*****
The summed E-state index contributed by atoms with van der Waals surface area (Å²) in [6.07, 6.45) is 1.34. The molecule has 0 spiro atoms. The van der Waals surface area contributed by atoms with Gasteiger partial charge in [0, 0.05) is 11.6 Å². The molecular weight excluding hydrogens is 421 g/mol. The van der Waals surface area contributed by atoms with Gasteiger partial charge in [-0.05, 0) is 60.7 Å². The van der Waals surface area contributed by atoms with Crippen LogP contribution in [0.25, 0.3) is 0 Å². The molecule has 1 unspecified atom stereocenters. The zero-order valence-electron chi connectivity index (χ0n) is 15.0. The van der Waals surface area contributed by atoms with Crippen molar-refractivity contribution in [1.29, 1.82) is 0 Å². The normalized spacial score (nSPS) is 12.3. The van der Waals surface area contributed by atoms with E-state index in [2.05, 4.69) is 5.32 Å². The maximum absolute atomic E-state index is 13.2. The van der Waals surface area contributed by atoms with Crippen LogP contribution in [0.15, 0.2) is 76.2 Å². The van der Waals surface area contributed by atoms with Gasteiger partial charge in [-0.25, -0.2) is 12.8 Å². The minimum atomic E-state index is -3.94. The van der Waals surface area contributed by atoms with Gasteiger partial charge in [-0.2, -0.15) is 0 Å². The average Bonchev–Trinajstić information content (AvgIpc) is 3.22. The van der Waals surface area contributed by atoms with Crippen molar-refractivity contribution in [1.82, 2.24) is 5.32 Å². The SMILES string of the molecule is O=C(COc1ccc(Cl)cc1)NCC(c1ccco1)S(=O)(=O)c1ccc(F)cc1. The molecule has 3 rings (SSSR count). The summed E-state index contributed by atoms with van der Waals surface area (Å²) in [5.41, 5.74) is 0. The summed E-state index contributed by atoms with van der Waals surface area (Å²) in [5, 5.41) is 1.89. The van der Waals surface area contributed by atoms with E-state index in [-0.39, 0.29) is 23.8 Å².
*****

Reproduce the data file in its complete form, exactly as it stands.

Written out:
The summed E-state index contributed by atoms with van der Waals surface area (Å²) in [6.07, 6.45) is 1.34. The molecule has 0 spiro atoms. The van der Waals surface area contributed by atoms with Gasteiger partial charge in [0, 0.05) is 11.6 Å². The molecular weight excluding hydrogens is 421 g/mol. The van der Waals surface area contributed by atoms with Gasteiger partial charge in [-0.05, 0) is 60.7 Å². The van der Waals surface area contributed by atoms with Crippen LogP contribution in [0.25, 0.3) is 0 Å². The molecule has 1 unspecified atom stereocenters. The zero-order valence-electron chi connectivity index (χ0n) is 15.0. The van der Waals surface area contributed by atoms with Crippen molar-refractivity contribution in [1.29, 1.82) is 0 Å². The normalized spacial score (nSPS) is 12.3. The van der Waals surface area contributed by atoms with E-state index in [2.05, 4.69) is 5.32 Å². The maximum absolute atomic E-state index is 13.2. The van der Waals surface area contributed by atoms with Crippen LogP contribution in [0.15, 0.2) is 76.2 Å². The van der Waals surface area contributed by atoms with Gasteiger partial charge in [-0.25, -0.2) is 12.8 Å². The minimum atomic E-state index is -3.94. The van der Waals surface area contributed by atoms with Gasteiger partial charge in [-0.2, -0.15) is 0 Å². The average Bonchev–Trinajstić information content (AvgIpc) is 3.22. The van der Waals surface area contributed by atoms with Crippen molar-refractivity contribution in [1.82, 2.24) is 5.32 Å². The SMILES string of the molecule is O=C(COc1ccc(Cl)cc1)NCC(c1ccco1)S(=O)(=O)c1ccc(F)cc1. The molecule has 3 rings (SSSR count). The summed E-state index contributed by atoms with van der Waals surface area (Å²) in [5.41, 5.74) is 0. The summed E-state index contributed by atoms with van der Waals surface area (Å²) in [5, 5.41) is 1.89. The van der Waals surface area contributed by atoms with E-state index in [-0.39, 0.29) is 23.8 Å².